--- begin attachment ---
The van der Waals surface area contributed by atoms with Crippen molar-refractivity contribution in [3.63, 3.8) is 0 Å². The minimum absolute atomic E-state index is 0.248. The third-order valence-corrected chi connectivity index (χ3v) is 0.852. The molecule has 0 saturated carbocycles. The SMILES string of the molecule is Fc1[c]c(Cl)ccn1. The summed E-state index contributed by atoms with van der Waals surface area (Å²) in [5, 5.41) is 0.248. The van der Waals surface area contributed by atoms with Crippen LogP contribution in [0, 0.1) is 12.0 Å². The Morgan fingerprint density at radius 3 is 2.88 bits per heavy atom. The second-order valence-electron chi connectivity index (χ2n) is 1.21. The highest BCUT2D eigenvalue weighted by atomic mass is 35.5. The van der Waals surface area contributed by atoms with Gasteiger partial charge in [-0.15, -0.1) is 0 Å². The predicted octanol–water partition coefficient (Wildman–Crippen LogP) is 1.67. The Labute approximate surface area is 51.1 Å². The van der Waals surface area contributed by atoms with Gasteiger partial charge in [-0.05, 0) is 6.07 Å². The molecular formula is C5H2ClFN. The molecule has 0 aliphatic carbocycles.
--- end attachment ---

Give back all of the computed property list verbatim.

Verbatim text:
The van der Waals surface area contributed by atoms with Crippen molar-refractivity contribution in [3.63, 3.8) is 0 Å². The minimum absolute atomic E-state index is 0.248. The third-order valence-corrected chi connectivity index (χ3v) is 0.852. The molecule has 0 saturated carbocycles. The SMILES string of the molecule is Fc1[c]c(Cl)ccn1. The summed E-state index contributed by atoms with van der Waals surface area (Å²) in [5, 5.41) is 0.248. The van der Waals surface area contributed by atoms with Crippen LogP contribution in [0, 0.1) is 12.0 Å². The Morgan fingerprint density at radius 3 is 2.88 bits per heavy atom. The second-order valence-electron chi connectivity index (χ2n) is 1.21. The highest BCUT2D eigenvalue weighted by atomic mass is 35.5. The van der Waals surface area contributed by atoms with Gasteiger partial charge in [-0.15, -0.1) is 0 Å². The predicted octanol–water partition coefficient (Wildman–Crippen LogP) is 1.67. The Labute approximate surface area is 51.1 Å². The van der Waals surface area contributed by atoms with Gasteiger partial charge in [-0.05, 0) is 6.07 Å². The molecular formula is C5H2ClFN. The molecule has 0 aliphatic carbocycles.